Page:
autobiography of a matryoshka doll


in the winter i cut firewood. lift boiling kettles. shovel snow from the pond. pull a log along the

streets so that the children can make it to school. men often watch my stenciled thighs but they

know better than to whistle. not because of my response. which is to pack a snowball. throw it

through a window but because of their wives. who are already on the inside. when i come

home i check for gashes. sand away splinters. don’t bother with varnish. it will crack too soon

anyway. though sometimes i startle at a yellow swath along my side. blue trailing along my

shoulders. i’ve never been far enough away to see more.


when i step into the office i am at my second largest most colorful. i show him a handwritten

note. speak of goal setting. ask questions. but i am so large that the burly man can only make

out the most blunt of my characteristics. a red dash along my forehead. a painted blouse. dots

of blue eyes. i am too close. he is overwhelmed by my presence. presses against the wall. i am

too close. too vivid from the distance of his marble topped desk. i get the job. leave his office

heavily. brush both sides of the doorway. hush my inner shells.


my third shell has an orange blot below the right eye. i do not remember when it showed up.

only that it arrived. the doctor says it is sun damage. the carpenter says it is a beetle.  this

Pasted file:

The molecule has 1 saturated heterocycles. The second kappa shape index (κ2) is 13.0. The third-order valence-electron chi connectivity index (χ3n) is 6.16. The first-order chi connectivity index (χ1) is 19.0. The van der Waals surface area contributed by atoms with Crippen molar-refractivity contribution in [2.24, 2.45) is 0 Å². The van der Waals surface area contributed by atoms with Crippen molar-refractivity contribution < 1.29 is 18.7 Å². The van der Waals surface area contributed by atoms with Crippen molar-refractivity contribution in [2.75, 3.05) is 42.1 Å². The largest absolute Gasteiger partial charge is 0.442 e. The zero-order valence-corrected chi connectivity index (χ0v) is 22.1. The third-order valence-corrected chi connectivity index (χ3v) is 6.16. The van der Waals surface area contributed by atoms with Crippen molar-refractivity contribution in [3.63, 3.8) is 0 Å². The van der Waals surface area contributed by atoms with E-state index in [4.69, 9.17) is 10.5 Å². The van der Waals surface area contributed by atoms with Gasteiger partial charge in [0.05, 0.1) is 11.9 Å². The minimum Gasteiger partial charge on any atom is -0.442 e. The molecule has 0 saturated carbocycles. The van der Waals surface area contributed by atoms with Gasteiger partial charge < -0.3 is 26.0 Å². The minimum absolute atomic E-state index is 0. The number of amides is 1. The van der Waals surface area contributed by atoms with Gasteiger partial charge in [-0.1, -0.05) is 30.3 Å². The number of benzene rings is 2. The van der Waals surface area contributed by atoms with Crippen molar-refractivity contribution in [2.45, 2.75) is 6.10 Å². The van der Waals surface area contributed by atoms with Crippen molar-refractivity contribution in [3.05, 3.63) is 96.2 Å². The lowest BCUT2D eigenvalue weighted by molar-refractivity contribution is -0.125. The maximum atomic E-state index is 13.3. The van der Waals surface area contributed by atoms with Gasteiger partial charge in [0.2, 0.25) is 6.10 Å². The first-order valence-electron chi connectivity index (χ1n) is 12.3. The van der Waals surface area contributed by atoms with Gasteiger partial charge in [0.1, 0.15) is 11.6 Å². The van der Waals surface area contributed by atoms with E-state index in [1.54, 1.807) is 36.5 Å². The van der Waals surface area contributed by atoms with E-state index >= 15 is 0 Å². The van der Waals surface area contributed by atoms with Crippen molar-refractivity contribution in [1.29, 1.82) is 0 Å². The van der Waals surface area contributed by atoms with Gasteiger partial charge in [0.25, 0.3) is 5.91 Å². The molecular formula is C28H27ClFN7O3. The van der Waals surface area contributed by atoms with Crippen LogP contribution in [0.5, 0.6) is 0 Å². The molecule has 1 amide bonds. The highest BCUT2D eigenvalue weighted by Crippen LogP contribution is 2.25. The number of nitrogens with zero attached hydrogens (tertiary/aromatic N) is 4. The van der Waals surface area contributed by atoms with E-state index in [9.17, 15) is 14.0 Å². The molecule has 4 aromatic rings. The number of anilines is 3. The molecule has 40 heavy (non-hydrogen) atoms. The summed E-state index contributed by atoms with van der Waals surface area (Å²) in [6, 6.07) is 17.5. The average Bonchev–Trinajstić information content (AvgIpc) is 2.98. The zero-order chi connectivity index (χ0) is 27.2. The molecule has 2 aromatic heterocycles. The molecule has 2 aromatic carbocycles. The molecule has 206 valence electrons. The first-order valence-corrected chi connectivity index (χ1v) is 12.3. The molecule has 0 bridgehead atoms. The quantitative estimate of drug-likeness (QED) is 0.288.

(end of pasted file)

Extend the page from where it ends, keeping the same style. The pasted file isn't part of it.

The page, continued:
prompts a steady study of my fourth and fifth. the smaller ones require a magnifying glass. that

night i sand my cheek. then carefully varnish the wood. whenever i do this i feel inside and

outside. know it’s only a matter of time until i rub through.


i meet a boy. to keep the illusion of providence i tell him that i jog around a park. pause on a

bench with my coffee three times a week. watch dead leafs poke from the snow. i do not tell

him the name of the park. i do not tell him which days. though i feel my smaller shells tumbling

i enjoy the suddenness at which i corner. surprise i’ll say to him. surprise.


i cook rice and sausage for my neighbor’s children. they are large and motherless. one gives me

a necklace made of popcorn which i nibble as i open the oven. smell his dead mother’s lasagna.

the kitchen is too small for all of us which is why we choose to eat there.


the boy walks by as i stretch under a tree. he doesn’t look twice. studies some geese pecking

at ice. stomps his feet to stay warm. he doesn’t fool me. he doesn’t even fool himself.


i’m at my smallest most perfect. i find people always want the things they can barely see.


Patrick Kelling is a doctoral student in the Creative Writing program at the University of Denver and is the fiction editor for the literature magazine Gambling the Aisle. His work has been nominated for a Pushcart Prize and to Best New American Voices.